Memphis: Parading ducks, a Blues memorial and BBQ

Written by Ali. Published on Wednesday, 10th June 2015
A very strange collection of experiences in Memphis, the "Home of the Blues, Birthplace of Rock'n'Roll"

Memphis was a stranger experience for us than I'd anticipated it would be... I think the point this most struck home was when we stood watching a group of ducks emerge from their fountain in a hotel lobby before proceeding down a red carpet and into an elevator bound for their penthouse.

This strange sight can be witnessed daily in Memphis' very grand Peabody Hotel, with the proceeding announced and guided by hotel's regally dressed Duck Master (the fifth person to hold the position). Here is a picture of him leading the proceedings and a video of the ducks making their grand exit.

To be honest, after that very odd experience, I expected the remainder of Memphis to be dimished in comparison, but there was plenty more that happened in our short, 1 night visit.

The odd collection at the Pink Palace

Before witnessing the duck march, our first visit on the agenda when we arrived in Memphis was to see the strange sounding 'Pink Palace' while waiting for our check-in time. By coincidence the museum has free admittance on Tuesday afternoons from 1pm-5pm which was perfect for us. It was a house owned by the creator of the Piggly Wiggly supermarkets (interestingly, the first ever 'self-serve'-style store in the USA) which now hosts a sort of natural history museum crossed with an American history museum inside it with a paid IMAX and planitarium. It was a fun way to kill an hour or two but I don't think we'd have actively considered it something worth paying to do unless you are particularly interested in some aspects of the collection.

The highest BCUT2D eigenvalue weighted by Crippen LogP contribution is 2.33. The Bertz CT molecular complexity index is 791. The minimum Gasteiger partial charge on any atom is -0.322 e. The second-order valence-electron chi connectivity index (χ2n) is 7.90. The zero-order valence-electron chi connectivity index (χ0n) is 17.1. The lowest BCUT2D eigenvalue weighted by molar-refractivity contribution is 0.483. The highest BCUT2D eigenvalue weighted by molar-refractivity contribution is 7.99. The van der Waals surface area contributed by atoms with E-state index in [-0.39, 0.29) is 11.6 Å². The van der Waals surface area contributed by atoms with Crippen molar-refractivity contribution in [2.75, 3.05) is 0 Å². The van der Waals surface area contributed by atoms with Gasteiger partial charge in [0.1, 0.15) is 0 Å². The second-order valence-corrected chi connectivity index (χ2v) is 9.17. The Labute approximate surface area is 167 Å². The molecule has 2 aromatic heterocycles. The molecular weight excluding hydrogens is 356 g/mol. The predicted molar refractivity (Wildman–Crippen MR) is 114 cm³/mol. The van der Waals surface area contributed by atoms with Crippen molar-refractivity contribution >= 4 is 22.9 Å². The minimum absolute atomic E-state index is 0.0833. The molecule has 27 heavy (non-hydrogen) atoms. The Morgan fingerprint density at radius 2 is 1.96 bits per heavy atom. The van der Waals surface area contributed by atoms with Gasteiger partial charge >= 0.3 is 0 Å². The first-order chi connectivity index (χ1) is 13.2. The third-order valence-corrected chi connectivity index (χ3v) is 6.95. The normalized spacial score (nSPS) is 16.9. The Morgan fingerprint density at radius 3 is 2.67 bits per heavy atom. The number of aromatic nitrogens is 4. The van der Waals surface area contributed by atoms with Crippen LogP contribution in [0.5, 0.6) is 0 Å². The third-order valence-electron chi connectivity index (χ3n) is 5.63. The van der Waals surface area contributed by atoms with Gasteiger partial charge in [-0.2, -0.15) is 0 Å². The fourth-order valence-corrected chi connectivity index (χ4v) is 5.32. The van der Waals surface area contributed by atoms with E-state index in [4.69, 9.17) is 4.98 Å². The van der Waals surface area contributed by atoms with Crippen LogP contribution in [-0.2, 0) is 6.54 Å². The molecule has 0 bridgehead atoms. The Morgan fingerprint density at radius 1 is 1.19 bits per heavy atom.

Beale Street

Certainly the most famous street in the city is Beale Street - a road lined with blue bars and shops. Our plans for the evening and the location of our accommodation on the outskirts meant that we had to check the street out a little more earlier than we'd have liked so we didn't get to see experience it, as I suspect it is optimised for, in the evening when the the various venues were more full and active.

I can imagine though that if you visited after thinks had heated up a bit, it would be a very different place! In the mean time, I was happy to snap away at the various shop-fronts and watch as a group of cars were parked up to be displayed by their proud owners.

Memphis BBQ

We couldn't stop in Memphis and not have a Memphis-style barbecue. The is a little different than the Texas-style, with their dry ribs being all about the salty and spiced dry rub which coats the ribs. We found a slightly less touristy shop called "The Bar-B-Q Shop" on Madison Avenue. It was a bit out of town and the place felt like it was filled with many more locals than tourists which was somehow comforting (although one of the waiting staff seemed a little terrified to talk to us when we asked for his advice on some menu items). We grabbed a massive set of dry ribs and some sides and ate until we felt like we'd explode. The meat was soft and spices tasted and smelt great.